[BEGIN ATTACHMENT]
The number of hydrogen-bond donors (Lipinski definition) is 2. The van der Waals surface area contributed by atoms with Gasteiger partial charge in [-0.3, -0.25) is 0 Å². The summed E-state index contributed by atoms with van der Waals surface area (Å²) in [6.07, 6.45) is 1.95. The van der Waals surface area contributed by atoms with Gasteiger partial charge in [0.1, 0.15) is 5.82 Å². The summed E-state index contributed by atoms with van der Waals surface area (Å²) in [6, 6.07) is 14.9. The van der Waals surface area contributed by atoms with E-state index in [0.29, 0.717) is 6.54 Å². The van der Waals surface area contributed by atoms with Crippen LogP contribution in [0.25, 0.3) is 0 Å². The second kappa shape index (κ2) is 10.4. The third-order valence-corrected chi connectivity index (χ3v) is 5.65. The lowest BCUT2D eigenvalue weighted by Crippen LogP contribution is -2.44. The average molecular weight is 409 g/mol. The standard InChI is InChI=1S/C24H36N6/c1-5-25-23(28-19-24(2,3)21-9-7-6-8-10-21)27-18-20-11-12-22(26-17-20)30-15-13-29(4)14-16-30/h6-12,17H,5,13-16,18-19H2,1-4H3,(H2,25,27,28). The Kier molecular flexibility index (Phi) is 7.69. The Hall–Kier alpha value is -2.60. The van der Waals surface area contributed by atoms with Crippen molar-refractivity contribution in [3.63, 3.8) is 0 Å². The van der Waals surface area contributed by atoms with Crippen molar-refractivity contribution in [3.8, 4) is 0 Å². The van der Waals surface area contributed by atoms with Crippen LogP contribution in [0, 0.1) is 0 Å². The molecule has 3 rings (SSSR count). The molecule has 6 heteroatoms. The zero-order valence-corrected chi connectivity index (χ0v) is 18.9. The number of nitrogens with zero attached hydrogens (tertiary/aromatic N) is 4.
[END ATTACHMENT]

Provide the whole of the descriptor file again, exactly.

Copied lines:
The number of hydrogen-bond donors (Lipinski definition) is 2. The van der Waals surface area contributed by atoms with Gasteiger partial charge in [-0.3, -0.25) is 0 Å². The summed E-state index contributed by atoms with van der Waals surface area (Å²) in [6.07, 6.45) is 1.95. The van der Waals surface area contributed by atoms with Gasteiger partial charge in [0.1, 0.15) is 5.82 Å². The summed E-state index contributed by atoms with van der Waals surface area (Å²) in [6, 6.07) is 14.9. The van der Waals surface area contributed by atoms with E-state index in [0.29, 0.717) is 6.54 Å². The van der Waals surface area contributed by atoms with Crippen LogP contribution in [0.25, 0.3) is 0 Å². The second kappa shape index (κ2) is 10.4. The third-order valence-corrected chi connectivity index (χ3v) is 5.65. The lowest BCUT2D eigenvalue weighted by Crippen LogP contribution is -2.44. The average molecular weight is 409 g/mol. The standard InChI is InChI=1S/C24H36N6/c1-5-25-23(28-19-24(2,3)21-9-7-6-8-10-21)27-18-20-11-12-22(26-17-20)30-15-13-29(4)14-16-30/h6-12,17H,5,13-16,18-19H2,1-4H3,(H2,25,27,28). The Kier molecular flexibility index (Phi) is 7.69. The Hall–Kier alpha value is -2.60. The van der Waals surface area contributed by atoms with Crippen molar-refractivity contribution in [3.63, 3.8) is 0 Å². The van der Waals surface area contributed by atoms with Crippen molar-refractivity contribution in [3.8, 4) is 0 Å². The van der Waals surface area contributed by atoms with Crippen LogP contribution in [0, 0.1) is 0 Å². The molecule has 3 rings (SSSR count). The molecule has 6 heteroatoms. The zero-order valence-corrected chi connectivity index (χ0v) is 18.9. The number of nitrogens with zero attached hydrogens (tertiary/aromatic N) is 4.